Nokia offers a similar programme through its Forum Nokia organisation.

For content providers, partners like these can be a valuable source of marketing assistance and technical expertise, eliminating much of the cost and time involved in reaching a large number of customers.

However, consideration of the impact on customer experience must be the basis for any decision about platform partners. You must ask yourself questions, such as:

  • Do the partners you are working with understand your vision and relationship with your users?
  • Could your partners’ strategies come into conflict with your customer experience ambitions?
  • Do their platforms offer enough flexibility to allow you to differentiate your own products and services from the competition?

At the heart of successful partner relationships is openness over technology and strategy. If you are a network operator which invests in extensive customer research, share this information with all your partners – if they understand your customers, they’ll be better equipped to help drive your business objectives. For smaller players in the software and content space, ensure you are communicating your goals clearly to the partners which control your distribution channels – if they don’t know what’s happening at the ground level, they can’t adapt to improve the overall customer experience.

It is also worth remembering that customer service and support can be your most valuable source of insight into future platform strategy. While many companies see this function purely as cost centre, it is a goldmine of information to help you understand how your partnership and platform must evolve to better meet your customer requirements.

Open the platform to third party and customer innovation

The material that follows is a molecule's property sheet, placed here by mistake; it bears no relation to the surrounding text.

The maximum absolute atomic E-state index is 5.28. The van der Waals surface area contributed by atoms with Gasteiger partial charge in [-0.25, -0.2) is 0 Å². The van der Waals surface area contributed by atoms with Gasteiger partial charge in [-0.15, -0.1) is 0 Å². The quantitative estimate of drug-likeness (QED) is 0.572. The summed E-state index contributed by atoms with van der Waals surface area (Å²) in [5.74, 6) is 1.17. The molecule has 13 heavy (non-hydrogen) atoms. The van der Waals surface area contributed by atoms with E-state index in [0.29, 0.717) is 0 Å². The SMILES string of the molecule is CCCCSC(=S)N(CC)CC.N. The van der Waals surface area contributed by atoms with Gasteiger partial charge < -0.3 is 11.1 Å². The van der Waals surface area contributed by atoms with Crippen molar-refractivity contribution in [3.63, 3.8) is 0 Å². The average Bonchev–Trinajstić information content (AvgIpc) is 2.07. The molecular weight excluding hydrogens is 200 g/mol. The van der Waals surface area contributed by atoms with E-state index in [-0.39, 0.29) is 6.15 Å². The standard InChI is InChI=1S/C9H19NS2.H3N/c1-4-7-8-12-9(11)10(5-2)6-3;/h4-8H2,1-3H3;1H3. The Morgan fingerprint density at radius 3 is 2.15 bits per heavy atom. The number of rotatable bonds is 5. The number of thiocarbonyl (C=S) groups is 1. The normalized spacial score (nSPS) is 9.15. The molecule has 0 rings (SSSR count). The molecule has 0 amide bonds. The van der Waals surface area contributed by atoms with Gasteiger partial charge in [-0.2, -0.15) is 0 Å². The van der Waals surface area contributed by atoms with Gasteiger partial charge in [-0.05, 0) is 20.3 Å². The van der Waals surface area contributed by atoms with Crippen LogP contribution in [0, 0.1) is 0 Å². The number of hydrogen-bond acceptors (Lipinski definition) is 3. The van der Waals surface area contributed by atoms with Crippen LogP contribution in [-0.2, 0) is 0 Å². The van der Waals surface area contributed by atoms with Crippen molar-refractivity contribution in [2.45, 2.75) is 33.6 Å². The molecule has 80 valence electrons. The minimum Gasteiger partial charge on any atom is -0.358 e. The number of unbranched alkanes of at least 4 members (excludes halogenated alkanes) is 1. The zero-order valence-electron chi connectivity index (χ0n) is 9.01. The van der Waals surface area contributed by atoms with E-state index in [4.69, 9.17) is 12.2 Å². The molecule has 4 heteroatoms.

SMS is frequently cited as an example of a mobile success story which grew without any planning by the industry. While that over-simplifies the true picture, it is certainly true that peer-to-peer messaging was never anticipated as the biggest use of SMS. It is a service which customers picked up on and put to their own uses, creating a revenue stream and communications phenomena mobile executives could never have predicted.

If you provide your customers and partners with the basic building blocks it is amazing what innovations they will create. One of the most common mistakes made by companies when they first start investing in customer experience is to assume it means having more direct control over how their user’s interact with their products.

In many cases the opposite is true. Giving customers and third party developers the freedom to customise will allow a service to evolve into an entity better equipped to serve the users. The customers themselves will also feel more loyalty towards the product because they have participated in creating the experience.

Google is pioneering this approach with services designed for desktop PCs and is also starting to experiment in the mobile environment. It allows developers to use its basic platforms, such as mapping and search, to build their own customised applications. The resulting ‘mash-ups’ are often tailored for very specific markets, which Google would otherwise have been unable to identify or service itself.

This openness to third party innovation and customisation is particularly important for operators and handset manufacturers. They will need to develop tools, in collaboration with software providers, which allow customers to take control of their own experience. As competition intensifies in developed markets, it will quickly become apparent the best way to meet the diversity of customer needs is not by trying to second-guess the behaviour of all your users, but by offering simple ways for them to define their own mobile environment.

Summary

  • A successful platform strategy will leverage the strengths of several technologies and companies to help improve the user experience and – crucially – enable customers themselves to tailor their experience.
  • Start with getting the basics right and then ensure there is scope within the platform for expansion, improvements and – above all else – the ability to respond to changing customer requirements.
  • A platform is only ever as good as its ability to service your customers.
  • Share information with all your partners – if they understand your customers, they’ll be better equipped to help drive your business objectives.
  • Customer service and support can be your most valuable source of insight into future platform strategy.
  • One of the most common mistakes made by companies when they first start investing in customer experience is to assume it means having more direct control over how their user’s interact with their products.

This is the second part of ‘The MEX guide to user experience success’. You can read the first part, entitled ‘Know your customer’ here.

Subsequent chapters, including ‘Faultless marketing’ and ‘Make the experience personal’ will follow over the next few weeks.